The historic baseball had received 240 offers by the time
Overstock.com closed the bidding. The identity of the 700th homer's
new owner, a bidder nicknamed "bomasterj," was not immediately
Holly MacDonald, vice president of auctions at Overstock.com,
said the site's policy is to verify the highest bidder has the
means and intention to make the purchase before declaring a winner.
Steve Williams got the ball after a scramble in the left-center
field bleachers at SBC Park on Sept. 17 -- a mad
dash that has enriched his pocketbook but also landed him in court. Timothy Murphy has sued
Williams, saying he should get the ball because he had it locked
behind his knees while at the bottom of a scrum before Williams
A judge refused to hold up the sale, freeing Williams to sell
the ball. Attorneys for Murphy said they are continuing with their suit
and are seeking the proceeds from the ball's sale as damages.
Reached by phone Wednesday after the winning bid was announced,
Williams said that he'll quit his job as a broker's assistant in San
Mateo but that he has no idea what he'll do with the money.
His lawyer, Daniel Horowitz, speculated the ball's price will
prompt more people to try to claim ownership.
"All of the roaches are going to try to hang on to Mom's apple
pie, and we're going to squash them," Horowitz said.
Bonds, who became the first member of the 700-homer club in 31 years, has 703 career home runs, trailing only Babe Ruth (714) and Hank Aaron (755).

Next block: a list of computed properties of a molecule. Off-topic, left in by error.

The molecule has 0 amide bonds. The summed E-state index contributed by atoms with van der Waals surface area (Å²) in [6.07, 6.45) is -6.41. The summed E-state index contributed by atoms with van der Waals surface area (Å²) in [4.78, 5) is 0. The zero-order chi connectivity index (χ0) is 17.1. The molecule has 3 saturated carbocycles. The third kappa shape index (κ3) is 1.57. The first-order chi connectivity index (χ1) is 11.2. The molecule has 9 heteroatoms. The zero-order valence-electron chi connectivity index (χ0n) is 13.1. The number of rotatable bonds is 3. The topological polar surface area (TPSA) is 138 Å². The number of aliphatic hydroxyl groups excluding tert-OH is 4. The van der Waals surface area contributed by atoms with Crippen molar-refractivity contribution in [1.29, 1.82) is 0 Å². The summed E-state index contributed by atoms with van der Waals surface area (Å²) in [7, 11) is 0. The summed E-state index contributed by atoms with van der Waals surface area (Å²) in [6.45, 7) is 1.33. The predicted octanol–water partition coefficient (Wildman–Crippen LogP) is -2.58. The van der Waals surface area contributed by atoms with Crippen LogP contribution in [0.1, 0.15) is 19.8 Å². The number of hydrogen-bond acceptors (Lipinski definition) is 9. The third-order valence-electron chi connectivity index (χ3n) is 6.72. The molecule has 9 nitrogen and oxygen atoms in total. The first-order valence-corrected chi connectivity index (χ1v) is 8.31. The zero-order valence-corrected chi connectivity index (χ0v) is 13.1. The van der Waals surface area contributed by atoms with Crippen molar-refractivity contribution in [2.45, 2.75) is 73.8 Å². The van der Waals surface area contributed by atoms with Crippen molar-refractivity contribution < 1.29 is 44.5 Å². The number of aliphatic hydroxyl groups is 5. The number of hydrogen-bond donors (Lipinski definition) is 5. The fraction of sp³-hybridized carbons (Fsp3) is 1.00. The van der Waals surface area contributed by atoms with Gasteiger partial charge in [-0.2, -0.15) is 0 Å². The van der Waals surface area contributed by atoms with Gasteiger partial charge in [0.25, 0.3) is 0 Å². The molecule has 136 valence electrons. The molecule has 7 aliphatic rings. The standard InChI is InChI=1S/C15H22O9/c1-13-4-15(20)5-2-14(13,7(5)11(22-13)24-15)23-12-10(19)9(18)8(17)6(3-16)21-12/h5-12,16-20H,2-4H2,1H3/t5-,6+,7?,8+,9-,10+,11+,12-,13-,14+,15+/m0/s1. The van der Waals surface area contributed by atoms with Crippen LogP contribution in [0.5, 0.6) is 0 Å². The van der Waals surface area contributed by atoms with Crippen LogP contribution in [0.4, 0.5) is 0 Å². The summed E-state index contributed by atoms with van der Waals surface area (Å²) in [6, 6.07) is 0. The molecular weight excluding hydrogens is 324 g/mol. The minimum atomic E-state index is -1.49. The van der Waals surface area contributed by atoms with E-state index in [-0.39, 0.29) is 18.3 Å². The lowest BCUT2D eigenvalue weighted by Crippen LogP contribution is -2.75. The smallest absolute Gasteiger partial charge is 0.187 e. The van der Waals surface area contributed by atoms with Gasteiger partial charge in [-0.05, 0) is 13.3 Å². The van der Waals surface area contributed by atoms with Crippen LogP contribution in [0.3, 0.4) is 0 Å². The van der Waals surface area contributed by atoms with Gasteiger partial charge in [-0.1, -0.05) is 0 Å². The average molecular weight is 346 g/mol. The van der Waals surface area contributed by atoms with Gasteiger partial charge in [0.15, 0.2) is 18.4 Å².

In October 2001, Bonds' record-setting 73rd homer of the season
sparked litigation that ended when a judge ordered two men who
claimed ownership to split the $450,000 the ball fetched. That ball
might have fetched more, but it didn't get sold until a year after
the homer because a judge ordered it to remain under lock and key
until the litigation ended.
Doug Allen, president of Mastronet.com, an online sports auction
site, said Wednesday's auction price was "incredible" for Bonds'
700th homer. He valued it in the $100,000 range on grounds that
Bonds likely will break Ruth's and Aaron's records as early as next
season, making those balls more valuable.
"It's an incredible collectible, but that's even more of an
incredible price," Allen said.
Comic book icon Todd McFarlane paid $3.2 million for Mark
McGwire's 70th home run ball, a 1998 blast that broke a
single-season home-run record that had stood for 40 years.